Index Funds

A subset of mutual funds that enables investors to generate passive income.

Author: Jas Per Lim
Jas Per Lim
Jas Per Lim
Masters degree in Peking University, Undergrad in University of Bristol, work experience centers around South East Asian banks - Maybank & United Overseas Bank Worked across multiple areas of banking including Private Banking and Risk Management, but due to graduate in 2024 and seeking a corporate finance role at the moment
Reviewed By: Parul Gupta
Parul Gupta
Parul Gupta
Working as a Chief Editor, customer support, and content moderator at Wall Street Oasis.
Last Updated:March 29, 2024

What are Index Funds?

An index fund is a type of investment vehicle that enables investors to generate passive income.

Any fund works by pooling money from a large group of investors and subsequently investing them in various asset classes, including equities or bonds, depending on its strategy. 

It can be considered as a subset of mutual funds. However, a key difference between index and mutual funds is that the latter are actively managed, whereas the former are passively managed. 

When the NYSE has thousands of tradable securities, it can sometimes be difficult for new investors to decide which assets to purchase. This is why these investors turn to managed funds—they can have institutions work their money for a small fee. 

Generally, the strategy of this type of fund is not to buy and sell or constantly trade assets to generate returns. Instead, it aims to mirror the portfolio of an index (hence the name).

You can think of an index as a basket of assets where the performance of each asset is tracked.

Different index funds will track different indices, and it is up to the investor to decide which fund is suitable for their investing goals. Although the United State's most famous market index is the S&P 500, there are thousands of indices that all track a particular sector itself. 

Investors can purchase these funds through their brokerage accounts online (such as Vanguard or TD Ameritrade). Due to their benefits, they have become very popular investment vehicles over the past decade. 

Key Takeaways

  • Index funds are an investment vehicle that enables investors to purchase a basket of securities in a single share.

  • Index funds have become popular investment vehicles because they are passively managed and often provide better returns than actively managed funds.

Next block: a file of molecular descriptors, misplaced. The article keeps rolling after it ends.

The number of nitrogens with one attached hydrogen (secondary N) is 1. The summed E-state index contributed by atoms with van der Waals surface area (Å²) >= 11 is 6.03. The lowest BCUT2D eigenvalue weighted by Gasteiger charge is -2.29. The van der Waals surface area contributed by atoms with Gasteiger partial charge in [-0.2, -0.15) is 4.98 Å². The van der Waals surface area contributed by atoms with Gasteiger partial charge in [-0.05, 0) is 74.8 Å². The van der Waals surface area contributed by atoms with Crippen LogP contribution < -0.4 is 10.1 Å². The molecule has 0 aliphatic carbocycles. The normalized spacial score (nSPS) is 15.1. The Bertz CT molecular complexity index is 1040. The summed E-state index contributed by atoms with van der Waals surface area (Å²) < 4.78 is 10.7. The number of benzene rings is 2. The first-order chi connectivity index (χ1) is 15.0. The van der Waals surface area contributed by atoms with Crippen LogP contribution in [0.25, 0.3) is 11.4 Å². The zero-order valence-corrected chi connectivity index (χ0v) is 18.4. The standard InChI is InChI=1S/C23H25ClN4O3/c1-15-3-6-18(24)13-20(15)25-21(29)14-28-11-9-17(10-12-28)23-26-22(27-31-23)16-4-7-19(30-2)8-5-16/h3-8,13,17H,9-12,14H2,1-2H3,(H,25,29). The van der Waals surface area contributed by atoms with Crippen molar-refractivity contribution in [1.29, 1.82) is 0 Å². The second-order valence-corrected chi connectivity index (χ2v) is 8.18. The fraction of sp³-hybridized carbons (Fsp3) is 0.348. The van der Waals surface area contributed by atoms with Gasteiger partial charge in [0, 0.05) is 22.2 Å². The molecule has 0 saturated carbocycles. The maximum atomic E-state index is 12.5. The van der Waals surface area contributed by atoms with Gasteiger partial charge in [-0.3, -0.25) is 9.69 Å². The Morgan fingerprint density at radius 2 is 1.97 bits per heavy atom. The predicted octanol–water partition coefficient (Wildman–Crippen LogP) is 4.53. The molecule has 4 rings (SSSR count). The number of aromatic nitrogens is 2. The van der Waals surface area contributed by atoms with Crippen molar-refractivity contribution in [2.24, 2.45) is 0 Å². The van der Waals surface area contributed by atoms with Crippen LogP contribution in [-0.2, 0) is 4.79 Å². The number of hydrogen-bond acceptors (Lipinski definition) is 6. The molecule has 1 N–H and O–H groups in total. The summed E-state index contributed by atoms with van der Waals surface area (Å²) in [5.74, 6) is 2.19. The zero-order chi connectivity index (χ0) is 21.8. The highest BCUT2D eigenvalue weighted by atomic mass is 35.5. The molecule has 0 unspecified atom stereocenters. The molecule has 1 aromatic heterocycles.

• Because index funds are passively managed, they often command lower expense ratios to investors.

  • While there are many similarities, index funds should not be confused with ETFs due to the critical differences in how they are traded.

Index Funds history

Stock markets are dynamic, with billions of dollars exchanging hands daily. Although it is impossible to understand or predict market movement completely, investors who could realize as much of it as possible would have the potential to generate serious profits.

Before indices were invented, it was difficult for investors to measure "the market" as a whole. Some stocks went up, others went down, but no one understood whether there was a bullish or bearish sentiment (among other things). 

This is why in 1896, a financial journalist named Charles H. Dow invented the Dow Jones Industrial Average (DJIA). He published the average price of 12 popular stocks, most of which were industrial companies because this was shortly after the Industrial Revolution.

The logic behind the DJIA was that investors could use the change in the average price to gauge the overall change in the market. In a way, if the DJIA was rising, investors took it as markets were rising, and vice versa. 

To this day, the Dow Jones Industrial Average index can still be found. However, its constituents are likely to have changed significantly from the past, and it now incorporates 30 stocks instead of just 12. 

Since then, many indices have been introduced, all representing a specified category. For example, the S&P 500 index tracks the performance of the top 500 companies in the United States and covers roughly 80% of the entire country's market capitalization

The FTSE 100 also tracks the top 100 publicly listed companies on the London Stock Exchange (LSE). However, indexes do not track only countries; you can find sector-related indices such as the Dow Jones US Technology Index, which covers the US tech industry.

Do professional money managers outperform stock market indices? 

Studies have shown that, on average, many hedge funds or institutional investors actually do not outperform the S&P 500. Perhaps they might get a good year where returns have skyrocketed. However, most of them post lackluster average returns in the long run.